But I say unto you, That whosoever shall put away his wife, saving for the cause of fornication, causeth her to commit adultery: and whosoever shall marry her that is divorced committeth adultery.
Is Matthew (Jesus) saying that divorce is acceptable in the case of adultery, or is he saying that premarital sex, while betrothed, is the only legitimate reason for a divorce?
The King James version and the original Greek appear to use the word "fornication," meaning premarital sex exclusively but the meaning of this word seems to have changed over time to include adultery.
That change in the meaning of the word "fornication" further begs the question: Did it's definition change to fit the (Protestant) church's desire to allow divorce?
I will add this:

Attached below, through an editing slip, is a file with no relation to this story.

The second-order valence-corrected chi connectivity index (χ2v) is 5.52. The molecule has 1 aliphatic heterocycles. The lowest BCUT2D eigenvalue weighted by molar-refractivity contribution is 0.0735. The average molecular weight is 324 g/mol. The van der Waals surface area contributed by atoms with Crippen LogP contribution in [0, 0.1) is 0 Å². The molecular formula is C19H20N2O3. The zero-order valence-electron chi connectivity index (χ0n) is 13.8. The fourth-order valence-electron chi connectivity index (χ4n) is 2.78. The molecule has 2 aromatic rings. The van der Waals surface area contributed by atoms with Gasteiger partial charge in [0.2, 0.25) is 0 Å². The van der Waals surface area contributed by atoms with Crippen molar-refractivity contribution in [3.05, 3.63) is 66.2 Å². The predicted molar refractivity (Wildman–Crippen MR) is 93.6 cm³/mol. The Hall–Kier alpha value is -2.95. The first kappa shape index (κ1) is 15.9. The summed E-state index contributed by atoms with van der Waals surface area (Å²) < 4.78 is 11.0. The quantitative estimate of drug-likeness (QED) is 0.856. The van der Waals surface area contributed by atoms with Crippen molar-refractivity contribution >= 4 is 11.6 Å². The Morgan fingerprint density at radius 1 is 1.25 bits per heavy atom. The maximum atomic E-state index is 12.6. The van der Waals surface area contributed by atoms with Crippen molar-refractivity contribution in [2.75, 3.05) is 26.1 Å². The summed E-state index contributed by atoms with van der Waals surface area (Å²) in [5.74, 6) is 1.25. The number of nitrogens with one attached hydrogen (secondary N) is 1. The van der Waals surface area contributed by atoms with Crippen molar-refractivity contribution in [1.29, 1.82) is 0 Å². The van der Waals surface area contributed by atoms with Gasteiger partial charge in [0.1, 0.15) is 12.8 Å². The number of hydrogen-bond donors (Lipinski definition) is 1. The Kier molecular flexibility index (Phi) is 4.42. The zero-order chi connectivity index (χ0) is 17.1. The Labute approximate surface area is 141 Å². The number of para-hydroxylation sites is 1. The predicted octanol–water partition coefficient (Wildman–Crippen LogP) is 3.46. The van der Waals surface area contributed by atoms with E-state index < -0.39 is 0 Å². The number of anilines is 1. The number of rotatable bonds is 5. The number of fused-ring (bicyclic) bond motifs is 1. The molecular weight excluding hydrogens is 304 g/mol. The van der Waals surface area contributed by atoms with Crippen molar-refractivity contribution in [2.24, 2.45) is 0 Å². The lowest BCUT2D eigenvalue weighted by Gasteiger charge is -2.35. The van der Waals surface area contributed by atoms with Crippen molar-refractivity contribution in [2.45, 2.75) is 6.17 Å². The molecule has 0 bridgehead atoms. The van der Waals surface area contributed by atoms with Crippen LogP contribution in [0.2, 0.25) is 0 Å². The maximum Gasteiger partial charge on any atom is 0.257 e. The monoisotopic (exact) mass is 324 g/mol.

The Torah differentiates between two categories of husband: an arus, or betrothed, and a baal, or full husband. Under Torah law, marriage consists of two distinct stages. First comes the betrothal (erusin), by which the bride becomes "forbidden to the rest of the world." 3 From this point on, for another man to have relations with her is tantamount to adultery, and to dissolve the betrothal requires a get (writ of divorce), as for a full-fledged marriage. The betrothal, however, only establishes the prohibitive side of marriage (the exclusion of all other men from the relationship), but not the substance of the relationship itself—the two still cannot live together as man and wife. This is achieved through the second stage of marriage, the nissu'in, which renders man and wife "one flesh." 4 In Biblical and Talmudic times, the eirusin and the nissu'in were held on two separate occasions, so that for a certain period of time (usually a year) the bride and groom were bound by the prohibitions of marriage but had not yet begun their actual life together. In this period, the groom is called an arus; following the nissu'in, he assumes the status of baal. (source)